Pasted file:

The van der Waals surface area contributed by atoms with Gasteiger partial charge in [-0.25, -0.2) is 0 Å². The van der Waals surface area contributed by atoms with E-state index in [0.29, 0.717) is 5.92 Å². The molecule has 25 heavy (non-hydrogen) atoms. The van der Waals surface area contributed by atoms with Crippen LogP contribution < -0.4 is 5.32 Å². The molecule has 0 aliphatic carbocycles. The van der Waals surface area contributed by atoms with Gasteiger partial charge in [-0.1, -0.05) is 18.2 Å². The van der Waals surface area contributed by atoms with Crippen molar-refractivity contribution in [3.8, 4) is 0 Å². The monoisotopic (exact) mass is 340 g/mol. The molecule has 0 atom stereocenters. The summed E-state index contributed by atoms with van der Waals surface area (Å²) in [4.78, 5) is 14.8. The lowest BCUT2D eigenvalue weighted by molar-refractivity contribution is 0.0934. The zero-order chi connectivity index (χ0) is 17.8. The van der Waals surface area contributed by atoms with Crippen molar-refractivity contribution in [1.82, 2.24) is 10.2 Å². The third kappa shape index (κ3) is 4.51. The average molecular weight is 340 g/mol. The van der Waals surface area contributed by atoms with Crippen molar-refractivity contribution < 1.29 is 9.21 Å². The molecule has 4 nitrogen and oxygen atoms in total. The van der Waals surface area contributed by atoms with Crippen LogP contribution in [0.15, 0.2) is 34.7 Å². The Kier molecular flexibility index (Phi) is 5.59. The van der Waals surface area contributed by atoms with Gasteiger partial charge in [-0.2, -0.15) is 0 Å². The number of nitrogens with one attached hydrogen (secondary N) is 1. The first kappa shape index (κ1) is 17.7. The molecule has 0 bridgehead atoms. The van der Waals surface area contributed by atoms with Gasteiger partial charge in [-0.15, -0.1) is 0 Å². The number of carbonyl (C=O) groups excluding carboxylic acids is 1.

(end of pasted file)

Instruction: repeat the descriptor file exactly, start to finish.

The van der Waals surface area contributed by atoms with Gasteiger partial charge in [-0.25, -0.2) is 0 Å². The van der Waals surface area contributed by atoms with E-state index in [0.29, 0.717) is 5.92 Å². The molecule has 25 heavy (non-hydrogen) atoms. The van der Waals surface area contributed by atoms with Crippen LogP contribution < -0.4 is 5.32 Å². The molecule has 0 aliphatic carbocycles. The van der Waals surface area contributed by atoms with Gasteiger partial charge in [-0.1, -0.05) is 18.2 Å². The van der Waals surface area contributed by atoms with Crippen molar-refractivity contribution in [3.8, 4) is 0 Å². The monoisotopic (exact) mass is 340 g/mol. The molecule has 0 atom stereocenters. The summed E-state index contributed by atoms with van der Waals surface area (Å²) in [4.78, 5) is 14.8. The lowest BCUT2D eigenvalue weighted by molar-refractivity contribution is 0.0934. The zero-order chi connectivity index (χ0) is 17.8. The van der Waals surface area contributed by atoms with Crippen molar-refractivity contribution in [1.82, 2.24) is 10.2 Å². The third kappa shape index (κ3) is 4.51. The average molecular weight is 340 g/mol. The van der Waals surface area contributed by atoms with Crippen molar-refractivity contribution < 1.29 is 9.21 Å². The molecule has 4 nitrogen and oxygen atoms in total. The van der Waals surface area contributed by atoms with Crippen LogP contribution in [0.15, 0.2) is 34.7 Å². The Kier molecular flexibility index (Phi) is 5.59. The van der Waals surface area contributed by atoms with Gasteiger partial charge in [-0.2, -0.15) is 0 Å². The number of nitrogens with one attached hydrogen (secondary N) is 1. The first kappa shape index (κ1) is 17.7. The molecule has 0 bridgehead atoms. The van der Waals surface area contributed by atoms with Gasteiger partial charge in [-0.15, -0.1) is 0 Å². The number of carbonyl (C=O) groups excluding carboxylic acids is 1.